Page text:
The best 13 Nigerian rap cross-genre collaborations of all time

Hip hop is a principled genre with specific ground rules and defined music arrangement formulae. But every once in a while, genre rebels break numerous codes of conduct to produce something absolutely genius by genre-breeding with artistes outside the hip-hop realm. Over the years, Nigerian music has had a few of its own cross-genre collaborations.

Though we have stayed away from official ranking these songs for technical reasons, we will examine the best of them anyway.


Jealousy (feat. Pasuma) – Remedies

This 1996 hit by the Remedies began a trend where home grown music was fused with the imported hip hop sounds. Pasuma brought the fuji, remedies brought the hip hop It was not the first of its kind, but it is one of the must successful till date.

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Number one (feat Flavour) – M.I

Off M.I’s sophomore album, Number One was one of the songs that built anticipation for the album’s release. There was something exceptionally brilliant about the overlap of M.I’s flow and Flavour’s sonorous high life. It has stood the test of time as one of the best songs ever recorded by M.I

Share my blessings (feat. Asa) – Neato C

Neato C premiered Share My Blessings on the first day of 2011 to commemorate the new year. Between the depth of Neato C’s lyrics and Asa’s ever insightful vocals, there is something haunting, beautiful and damn near depressing that makes the song a work of genius.

Higher (feat. Bez) – Olamide

Olamide’s Baddest Guy Ever Liveth album marked a renaissance in his career.Higher was one of the better mixed and executed songs on the album. With a chorus from Bez and a choir providing background vocals, you only need a few seconds before you admit you haven’t heard anything like it.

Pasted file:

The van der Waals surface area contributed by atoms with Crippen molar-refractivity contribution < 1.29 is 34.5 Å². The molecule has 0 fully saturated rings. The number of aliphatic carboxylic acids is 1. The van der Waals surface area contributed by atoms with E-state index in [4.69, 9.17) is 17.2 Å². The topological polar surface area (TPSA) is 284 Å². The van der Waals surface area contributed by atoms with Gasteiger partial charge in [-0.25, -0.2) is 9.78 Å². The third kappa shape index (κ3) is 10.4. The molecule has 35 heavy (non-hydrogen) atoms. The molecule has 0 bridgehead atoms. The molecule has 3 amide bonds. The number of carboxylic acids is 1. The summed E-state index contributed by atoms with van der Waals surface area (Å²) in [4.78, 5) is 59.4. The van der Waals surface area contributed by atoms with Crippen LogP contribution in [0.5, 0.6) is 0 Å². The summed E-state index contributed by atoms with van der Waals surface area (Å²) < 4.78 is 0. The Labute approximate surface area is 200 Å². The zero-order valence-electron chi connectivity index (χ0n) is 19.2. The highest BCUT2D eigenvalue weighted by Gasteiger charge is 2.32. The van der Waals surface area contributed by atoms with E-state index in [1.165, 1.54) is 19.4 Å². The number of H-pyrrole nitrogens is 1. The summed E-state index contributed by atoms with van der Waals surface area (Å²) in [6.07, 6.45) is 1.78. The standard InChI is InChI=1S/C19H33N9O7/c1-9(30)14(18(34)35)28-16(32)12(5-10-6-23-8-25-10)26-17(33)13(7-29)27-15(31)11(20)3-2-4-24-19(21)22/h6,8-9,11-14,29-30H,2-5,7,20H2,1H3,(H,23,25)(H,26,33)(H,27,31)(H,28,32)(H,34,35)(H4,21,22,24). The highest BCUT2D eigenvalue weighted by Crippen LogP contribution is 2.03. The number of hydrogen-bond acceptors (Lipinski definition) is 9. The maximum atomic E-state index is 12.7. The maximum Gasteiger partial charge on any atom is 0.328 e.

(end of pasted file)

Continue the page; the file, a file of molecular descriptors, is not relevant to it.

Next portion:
Soldier (feat. Simi) – Falz

We can’t stop talking about Falz and Simi’s Soldier because we haven’t had any song this smooth. Simi’s vocals glide through the song’s vocals as Falz tells a very convincing story of love by force.

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Oleku (feat. Brymo) – Ice Prince

Placed on a mid-tempo beat by Jesse Jagz, Oleku has Brymo supplying sleek vocals to Ice Prince’s rap. The result is a song so hot, it served as the bed rock for the careers of both Brymo and Ice Prince to spring board from.

Cry (feat. Nnnena) – Mode 9

Mode 9’s Cry is a story telling masterpiece off his 2006 album E’ Pluribus Unum.


Raise da roof (feat. Adewale Ayuba) – Jazzman Olofin

Summer 2002 was never the same after the release of rapper, Jazzman Olofin’s Raise Da Roof featuring Adewale Ayuba, a Fuji-Bonsuwe singer.

Thank God (feat. Omawunmi) – DaGrin

Reaping off the sonic romance between Omawunmi and Dr Frabz, DaGrin slipped two rap verses into an already made hit. The instrumentation is fast paced without being tedious and Omawunmi’s chorus is retained on the chorus for DaGrin to take the rest of the song away.

Ruggedy Baba (feat. 9ice) – Rugged Man

At the peak of his career, 9ice provided a lot of hooks for songs that have withstood the test of time. While Ruggedman raps, 9ice provides a chorus epic enough to stop you dead in your tracks in the middle of the street to properly digest the wisdom you’re about to be imparted.

Wheel  Barrow (feat. Beenie Man, Emmy Ace) – M.I

From the clustered bass drums on the instrumental, M.I’s Wheelbarrow is evidently your typical sweaty basement party jam where everyone is dressed in net-holed shirts and ripped jeans.


Whiskey (feat. Sunny Nneji) –  Ice Prince

Ice Prince shows a more introspective side on this song. Two depressing stories are laid before the audience about the effects of alcohol and reckless behaviour. Of course, none of the stories end happily, but the Sammy Gyang produced highlife instrumentation and stellar verse from the veteran, Sunny Nneji kept the song alive and breathing.

Oga nla (feat. Pasuma, Lil Kesh) – Olamide

Off Olamide’s fourth studio album Oga nla was produced to give exactly the effect the song delivered. Pasuma opened the song with a haunting throaty refrain before Olamide and Lil Kesh are allowed to step in with verses. The background kicks and drums on Pasuma’s refrain are so evident of his Fuji music style, the follow-up verses from Olamide and Lil Kesh are almost disconnected from the hook’s brilliance.


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